And part of that crowd-pleasing vibe was that he could never quite make his characters evil beyond all redemption. Even Walt, as I said, whose evil was the whole point of the show, was usually protected (after the first season anyway) from being too evil: the consequences of his drug empire were usually kept offscreen, he poisoned a baby but death was not the result; the bad guys, not he, killed the lovable Hank, and Walt’s biggest and gruesomest kill was the far more evil Gus Fring. Chase was enraged that people identified with Tony Soprano even though he’d done everything possible to show that Tony Soprano was a bad person. I’m sure Gilligan doesn’t want us to identify with Walt White, but he did give us a lot of “outs” if we want to identify with him; he rarely stood forcefully in the way of such an interpretation. And that is especially true in the finale: it pulls its punches on Walt and the audience, essentially telling us that if we want to like him in spite of everything, we’re free to do so. After all, he only hurt bad people in this episode, and he didn’t actually order a hit on Bill and Melinda Gates.

I’m not saying this as a criticism of the episode per se, just a description. Whether it’s a criticism or not depends on what you were expecting from the finale and from the show overall. As a wrap-up to the life of Walt White, it’s satisfying, tense and intense, with the expected brilliance from Cranston (who has done more than any TV actor to show how much you can accomplish without any lines; he sometimes “says” more when he’s not talking than when he does). It gives us Walt White in all his many facets: scary, manipulative, selfish bastard and family man, and, in the end, the one thing about him that’s always been consistent: lover of science.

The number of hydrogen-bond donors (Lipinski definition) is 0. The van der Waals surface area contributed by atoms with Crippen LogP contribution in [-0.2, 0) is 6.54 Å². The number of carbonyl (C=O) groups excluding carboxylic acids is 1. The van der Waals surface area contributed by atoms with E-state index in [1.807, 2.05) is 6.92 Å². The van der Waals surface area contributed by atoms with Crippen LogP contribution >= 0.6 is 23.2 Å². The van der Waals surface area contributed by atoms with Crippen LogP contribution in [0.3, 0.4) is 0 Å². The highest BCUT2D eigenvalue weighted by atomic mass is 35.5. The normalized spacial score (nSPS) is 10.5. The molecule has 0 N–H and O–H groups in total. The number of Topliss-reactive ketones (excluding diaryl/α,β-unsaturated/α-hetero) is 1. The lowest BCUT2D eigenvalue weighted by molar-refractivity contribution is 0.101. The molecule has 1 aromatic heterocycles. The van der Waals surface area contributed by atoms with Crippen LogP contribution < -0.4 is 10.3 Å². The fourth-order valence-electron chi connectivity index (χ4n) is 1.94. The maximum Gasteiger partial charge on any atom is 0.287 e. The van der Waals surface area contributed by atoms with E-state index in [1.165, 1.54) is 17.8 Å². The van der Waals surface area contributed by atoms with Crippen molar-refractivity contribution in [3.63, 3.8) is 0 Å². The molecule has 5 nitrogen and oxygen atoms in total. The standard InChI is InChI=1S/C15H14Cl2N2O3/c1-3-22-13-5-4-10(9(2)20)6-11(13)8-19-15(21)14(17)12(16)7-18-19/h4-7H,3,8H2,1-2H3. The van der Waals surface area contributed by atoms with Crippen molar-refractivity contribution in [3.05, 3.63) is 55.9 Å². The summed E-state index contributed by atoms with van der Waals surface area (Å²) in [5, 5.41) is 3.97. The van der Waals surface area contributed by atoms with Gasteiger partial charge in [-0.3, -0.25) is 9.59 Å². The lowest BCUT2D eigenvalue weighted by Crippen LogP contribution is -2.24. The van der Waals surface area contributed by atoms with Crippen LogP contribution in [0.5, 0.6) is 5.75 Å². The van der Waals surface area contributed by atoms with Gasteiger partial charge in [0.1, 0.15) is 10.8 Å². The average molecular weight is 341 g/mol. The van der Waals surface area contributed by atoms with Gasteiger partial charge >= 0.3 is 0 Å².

But the orderliness and cleanness of the episode might work against it if you thought of Breaking Bad as a more chaotic show, where insane things happen and a nerdy teacher can become a fearsome criminal mastermind (the whole show is about how nerds are one step ahead of the jocks, all the time: Hank is the most likable jock imaginable, but he was brought face to face with the fact that his nerdy brother-in-law was smarter and stronger than he was), where there are moments of comedy and drama alike that come out of left field. The finale clearly belongs to a show where the natural order of things is restored, and where everything that happens is logically related to the linear progress of an easy-to-follow plot. This is not, as I said, a criticism. It’s just that whereas the series lent itself to two interpretations—as a crazy show about the lack of order in the world, and a more ordered show where the world is more or less as it should be—the finale leaned heavily in favour of the second interpretation. And it will probably have an effect on the way the entire series is read in retrospect; the whole series may seem less wild and bizarre when we know that in the end, everything will go back to more or less the way it was supposed to be, and that Walt White himself will help to restore order to the universe. It will still be one of the greatest TV series of all time. It’s just that the particular kind of great series it is will be less ambiguous.